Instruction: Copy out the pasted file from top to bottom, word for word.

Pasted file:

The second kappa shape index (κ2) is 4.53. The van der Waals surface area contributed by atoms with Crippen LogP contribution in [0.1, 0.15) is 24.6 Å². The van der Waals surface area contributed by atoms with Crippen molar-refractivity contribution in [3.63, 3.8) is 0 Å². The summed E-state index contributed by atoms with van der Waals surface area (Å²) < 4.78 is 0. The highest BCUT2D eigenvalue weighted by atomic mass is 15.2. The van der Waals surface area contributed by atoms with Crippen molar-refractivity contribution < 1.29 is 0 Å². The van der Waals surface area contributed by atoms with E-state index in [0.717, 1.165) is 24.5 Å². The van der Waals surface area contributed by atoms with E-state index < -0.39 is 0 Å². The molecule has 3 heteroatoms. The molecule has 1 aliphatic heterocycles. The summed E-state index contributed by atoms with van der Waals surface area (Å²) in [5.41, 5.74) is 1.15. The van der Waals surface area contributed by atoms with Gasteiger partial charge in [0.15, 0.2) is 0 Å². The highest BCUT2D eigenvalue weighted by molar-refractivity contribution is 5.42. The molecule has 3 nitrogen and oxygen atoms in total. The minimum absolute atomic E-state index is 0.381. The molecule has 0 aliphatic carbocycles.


The second kappa shape index (κ2) is 4.53. The van der Waals surface area contributed by atoms with Crippen LogP contribution in [0.1, 0.15) is 24.6 Å². The van der Waals surface area contributed by atoms with Crippen molar-refractivity contribution in [3.63, 3.8) is 0 Å². The summed E-state index contributed by atoms with van der Waals surface area (Å²) < 4.78 is 0. The highest BCUT2D eigenvalue weighted by atomic mass is 15.2. The van der Waals surface area contributed by atoms with Crippen molar-refractivity contribution < 1.29 is 0 Å². The van der Waals surface area contributed by atoms with E-state index in [0.717, 1.165) is 24.5 Å². The van der Waals surface area contributed by atoms with E-state index < -0.39 is 0 Å². The molecule has 3 heteroatoms. The molecule has 1 aliphatic heterocycles. The summed E-state index contributed by atoms with van der Waals surface area (Å²) in [5.41, 5.74) is 1.15. The van der Waals surface area contributed by atoms with Gasteiger partial charge in [0.15, 0.2) is 0 Å². The highest BCUT2D eigenvalue weighted by molar-refractivity contribution is 5.42. The molecule has 3 nitrogen and oxygen atoms in total. The minimum absolute atomic E-state index is 0.381. The molecule has 0 aliphatic carbocycles.